Commonwealth Games: Willstrop’s forced to settle for silver again

James Willstrop
James Willstrop
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Pontefract squash star James Willstrop suffered final agony for the second Commonwealth Games in succession as he lost out to arch-rival Nick Matthew in the men’s singles final.

Willstrop, who also had to settle for silver in 2010 battled with Sheffield’s Matthew over a torrid and exciting one hour and 40 minutes before his opponent secured an 11-9 8-11 11-5 6-11 11-5 to retain his title.

The Yorkshire Eveining Post columnist collapsed in a mixture of emotion and exhaustion after Matthew finally wrapped up victory, paid a noble tribute to a fellow Yorkshireman with whom he freely acknowledges he will never be the best of friends.

“There is a mutual respect despite being disparate characters,” said Willstrop. “He was very humble and sincere as he always is after matches. But it’s sometimes easy to be sincere when he beats me all the time.”

World number two Matthew said his natural stubbornness made the crucial difference only five weeks after undergoing a knee operation which threatened his participation in the Games,.

“It wasn’t the prettiest squash I’ve ever played but I’m a Yorkshireman, an only child and a Leo so if you put that together you’ve got one hell of a stubborn so-and-so,” said Matthew. “Having my back to the wall brings out the best in me.”

Matthew and Willstrop make no excuses over their dislike for one another – although as Willstrop stated, “It’s not as if we go round hitting each other with cricket bats” – and he resident must be sick of the sight of his conqueror, who has now won 42 of their 53 career meetings.

Willstrop at least managed to push three-time world champion Matthew to the limit, in a marked contrast to their final four years ago in Delhi, which was won in straight games by Matthew.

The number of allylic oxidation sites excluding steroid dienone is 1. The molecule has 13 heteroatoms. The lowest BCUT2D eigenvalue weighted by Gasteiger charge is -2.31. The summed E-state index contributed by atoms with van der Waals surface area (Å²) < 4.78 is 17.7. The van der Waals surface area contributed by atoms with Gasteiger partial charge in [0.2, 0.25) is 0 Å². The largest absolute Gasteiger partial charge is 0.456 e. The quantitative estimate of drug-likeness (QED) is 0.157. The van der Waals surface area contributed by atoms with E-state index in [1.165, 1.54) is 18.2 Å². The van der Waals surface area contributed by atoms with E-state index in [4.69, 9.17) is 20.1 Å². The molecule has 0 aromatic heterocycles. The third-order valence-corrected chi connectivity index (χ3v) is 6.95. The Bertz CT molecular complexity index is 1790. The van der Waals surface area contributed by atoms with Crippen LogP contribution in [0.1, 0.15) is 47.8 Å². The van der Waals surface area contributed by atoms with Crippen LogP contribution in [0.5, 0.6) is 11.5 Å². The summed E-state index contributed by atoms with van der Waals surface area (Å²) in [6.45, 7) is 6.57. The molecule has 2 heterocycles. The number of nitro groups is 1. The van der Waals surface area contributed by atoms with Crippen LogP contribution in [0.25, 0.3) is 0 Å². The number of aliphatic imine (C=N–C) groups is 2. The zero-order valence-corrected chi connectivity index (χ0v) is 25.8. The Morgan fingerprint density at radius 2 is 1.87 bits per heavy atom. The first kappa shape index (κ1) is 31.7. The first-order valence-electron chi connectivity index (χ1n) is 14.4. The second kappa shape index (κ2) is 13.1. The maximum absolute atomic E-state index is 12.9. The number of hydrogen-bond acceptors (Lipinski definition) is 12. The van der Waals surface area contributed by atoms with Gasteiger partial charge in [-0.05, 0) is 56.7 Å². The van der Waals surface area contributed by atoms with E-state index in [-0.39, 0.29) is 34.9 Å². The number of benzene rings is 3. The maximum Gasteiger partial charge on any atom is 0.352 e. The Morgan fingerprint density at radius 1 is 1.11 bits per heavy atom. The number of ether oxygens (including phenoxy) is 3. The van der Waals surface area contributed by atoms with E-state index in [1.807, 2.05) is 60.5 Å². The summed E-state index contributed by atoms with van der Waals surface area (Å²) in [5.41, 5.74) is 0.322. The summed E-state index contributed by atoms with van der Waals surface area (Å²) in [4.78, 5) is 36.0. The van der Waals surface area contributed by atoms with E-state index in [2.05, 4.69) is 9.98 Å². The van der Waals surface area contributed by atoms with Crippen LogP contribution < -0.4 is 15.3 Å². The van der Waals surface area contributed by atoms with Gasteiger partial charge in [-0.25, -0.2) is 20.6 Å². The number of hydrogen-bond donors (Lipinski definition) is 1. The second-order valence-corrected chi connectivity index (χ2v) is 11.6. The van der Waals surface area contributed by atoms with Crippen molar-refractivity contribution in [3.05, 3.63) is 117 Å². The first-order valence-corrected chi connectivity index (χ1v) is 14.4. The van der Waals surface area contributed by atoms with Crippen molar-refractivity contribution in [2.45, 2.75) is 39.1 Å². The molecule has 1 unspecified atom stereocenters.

The roots of their rivalry goes back to a sledging incident, instigated by Matthew, during the 2009 British Open final in Manchester.

The pair have barely been on speaking terms since, with Matthew admitting in his 2013 autobiography, ‘Sweating Blood’, that “four years on, they [Willstrop’s team] are still seething”.

Injury problems provided an intriguing subtext, with Willstrop also hampered by a recent hip problem so severe he was told by doctors six weeks ago it threatened his future in the sport.

The simmering rivalry was evident from the start of a sweaty and snarly final, although the first interruption in play was down to an incident as innocent as Matthew’s need to replace a contact lens.

The brief breakout of entente cordiale was never likely to last for long, and a handful of long points later Matthew flung back open the court door to remonstrate with the referee over the award of a stroke penalty in favour of his opponent. Matthew, despite his insistence that he “never had one bit of control in the whole match”, commanded the first game, but the momentum swung the other way in the second as Willstrop refused to relinquish an early-won points advantage.

Again Matthew seemed to make a break for it in the third, only to be reeled back in by a determined Willstrop, forcing the deciding game yearned for by a capacity crowd relishing every moment of a high-quality showdown.

England had to settle for silver in the badminton team competition as defending champions Malaysia came from behind to win a tight final 3-1.

Leeds’ Gabby Adcock and her husband Chris were part of the England team, along with Andrew Ellis.

Harrogate teenager Sophie Taylor claimed England’s second swimming gold of Monday night in the 100m breaststroke.

The 18-year-old broke her own British record as she came home in 1:06.35, virtually a full second ahead of Australian Lorna Tonks.

Taylor is a former member of the City of Leeds club and said: “The 18-year-old said: “After, in my eyes, a disappointing week, I just went for it and hoped that I could get a medal, even if it was a bronze or silver, I just wanted to win a medal.

“So I saw the end of sight and I said to myself that I would give it my all and I found a sudden burst of energy.

“It meant everything after just missing out on a medal in the 50 and not even making the final in the 200, I knew that I had to make a comeback and to get my mind refocused and positive again and so to come off with a gold and a British record means a lot to me.”

Leeds has hopes of another gold today as England gymnast Nile Wilson and his team-mates topped the team medal standings.

Wilson, Olympic silver medallist Lewis Smith, Max Whitlock, Kristian Thomas and Sam Oldham sat top of the pile with a score of 133.806 for the floor, pommel horse and rings, with the parallel bars, high bar and vault to come.

Lee Beachill. Picture:

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